by Michelle Crotwell Kirtley
Christmas goodwill seems noticeably absent from Washington as 2011 draws to a close. As of the writing of this article, the House and the Senate cannot agree on extending unemployment benefits and lowering payroll tax rates. And the negative overtones of presidential campaign politics are on full display in Iowa in advance of the January caucuses.
But in the midst of the political rancor, a rare ray of bipartisan hope has appeared. Earlier this month, Senator Ron Wyden (D-OR) and Congressman Paul Ryan (R-WI) released a new Medicare reform proposal.
As is often the case when Members of Congress choose policy over politics, partisan attacks have been fierce. Liberal columnist Paul Krugman titled his scathing criticism of the proposal “Ron Wyden, Useful Idiot.” And the Center for American Progress complained, “This new plan is nothing more than a smokescreen to cover up the efforts of conservatives earlier this year to end Medicare as we know it.” The reaction of the right has been more favorable, but the preeminent tea party organization Freedom Works worries, “it’s not the brainy Ryan who has pulled off a coup, but rather the wily Wyden, a dyed-in-the-wool progressive who makes no secret of wanting single-payer, government-run health care.”
In choosing to partner with the Republican Chairman of the House Budget Committee, Sen. Wyden is undermining his own party’s efforts to use Ryan’s earlier Medicare reform proposal to bludgeon Republicans in the 2012 elections. And the concessions Rep. Ryan makes in the new proposal—particularly the decision to leave traditional Medicare as an option going forward—make Tea Party conservatives squeamish.
As Ryan and Wyden admit, “few issues draw more heated partisan rhetoric than the future of Medicare...[but] the more the conversation…deteriorates into partisan attacks that our opponents will ‘cut Medicare’ versus superficial campaign pledges to ‘make no changes’ to a 45-year-old program, the harder it gets to have a serious debate about the best way to ensure that seniors can rely on a strengthened Medicare program for decades to come.”
Ryan and Wyden are to be commended for taking on “the third rail of politics.” Their proposal inspires hope that our political system—for all its flaws—can tackle the urgent policy needs of our day. In risking the ire of some of their allies, Ryan and Wyden demonstrate that there are sitting politicians who are looking beyond the next election to the future of our nation. The partnership of these two men—Paul Ryan is a member of the fiscally conservative Republican Study Committee, while Ron Wyden has only a 5% rating from Grover Norquist’s Americans for Tax Refom—show that compromise is possible across the political spectrum, not just between moderates of both parties whose political views are similar.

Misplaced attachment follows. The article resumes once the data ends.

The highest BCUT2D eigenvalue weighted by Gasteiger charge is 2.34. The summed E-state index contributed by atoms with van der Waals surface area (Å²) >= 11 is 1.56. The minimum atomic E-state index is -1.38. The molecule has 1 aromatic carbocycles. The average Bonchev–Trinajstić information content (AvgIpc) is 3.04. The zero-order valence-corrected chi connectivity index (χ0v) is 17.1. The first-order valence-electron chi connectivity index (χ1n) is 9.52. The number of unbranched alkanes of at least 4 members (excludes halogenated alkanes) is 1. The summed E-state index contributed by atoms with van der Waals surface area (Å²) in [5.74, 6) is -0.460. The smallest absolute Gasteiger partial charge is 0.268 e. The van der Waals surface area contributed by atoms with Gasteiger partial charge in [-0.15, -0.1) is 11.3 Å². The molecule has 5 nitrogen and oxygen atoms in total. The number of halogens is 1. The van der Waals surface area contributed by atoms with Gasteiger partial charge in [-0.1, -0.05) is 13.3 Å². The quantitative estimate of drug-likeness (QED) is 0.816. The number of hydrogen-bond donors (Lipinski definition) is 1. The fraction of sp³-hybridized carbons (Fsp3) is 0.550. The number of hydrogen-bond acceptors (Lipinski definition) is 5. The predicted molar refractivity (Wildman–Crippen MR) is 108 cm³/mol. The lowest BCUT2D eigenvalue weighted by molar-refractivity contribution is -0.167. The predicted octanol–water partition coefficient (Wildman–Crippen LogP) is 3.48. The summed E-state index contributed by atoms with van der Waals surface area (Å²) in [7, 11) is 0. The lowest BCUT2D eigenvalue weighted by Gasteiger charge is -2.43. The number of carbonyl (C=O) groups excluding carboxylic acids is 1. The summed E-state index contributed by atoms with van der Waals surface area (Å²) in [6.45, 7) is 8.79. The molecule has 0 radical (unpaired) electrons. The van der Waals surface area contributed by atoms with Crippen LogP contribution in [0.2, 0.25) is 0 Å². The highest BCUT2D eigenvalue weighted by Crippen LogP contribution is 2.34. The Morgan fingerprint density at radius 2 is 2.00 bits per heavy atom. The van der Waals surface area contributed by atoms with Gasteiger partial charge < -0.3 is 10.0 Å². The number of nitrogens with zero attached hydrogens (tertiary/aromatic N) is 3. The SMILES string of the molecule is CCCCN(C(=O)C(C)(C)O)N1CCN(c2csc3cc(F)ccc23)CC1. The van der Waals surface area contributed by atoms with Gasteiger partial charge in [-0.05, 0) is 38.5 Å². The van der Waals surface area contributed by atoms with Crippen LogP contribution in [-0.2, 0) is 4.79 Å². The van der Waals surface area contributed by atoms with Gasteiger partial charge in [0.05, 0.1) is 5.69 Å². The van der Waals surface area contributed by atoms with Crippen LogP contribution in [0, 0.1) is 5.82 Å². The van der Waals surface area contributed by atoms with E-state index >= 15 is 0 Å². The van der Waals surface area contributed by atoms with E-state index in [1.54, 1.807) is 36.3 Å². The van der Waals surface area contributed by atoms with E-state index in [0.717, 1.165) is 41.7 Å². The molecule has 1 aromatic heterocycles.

Their proposal demonstrates that there are members of both parties who understand that if we are to avoid the sovereign debt crisis plaguing Europe, we must renegotiate our social contract to ensure that Medicare will be there for those who need it most without bankrupting our country and sacrificing other critical functions of government.
Our national debt—currently at 67% of GDP—is already at an unsustainable level. More than 10,000 baby boomers will be turning 65 every day for the next 20 years. The average life expectancy has increased almost 10 years since Medicare was first established in 1965. Coupled with the rising cost of health care, these changing demographics mean that health care spending will be the single biggest driver of our national debt for the next 40 years. Even with additional tax revenue, we can no longer afford to keep the promises we made to seniors in 1965. Justice demands that we take stock of the fiscal realities as they are, not as we would like them to be. At the same time, government must ensure that the elderly have quality healthcare for as long as they live. The Ryan-Wyden Medicare proposal takes both of these aspects of intergenerational justice into account.
Many of the details of the proposal remain unclear. These ideas must be translated into legislative language, and the legislative process must run its course—a course that is likely to be rocky indeed, given the plan’s initial reception. But this unlikely partnership provides encouragement for us as citizens to stay politically engaged, particularly during this season of Advent, in which we wait in certain hope, working alongside our King towards the perfect justice that is to come.
—Michelle Crotwell Kirtley is the Editor of Capital Commentary, a former health and science policy advisor on Capitol Hill, and a Trustee of the Center for Public Justice.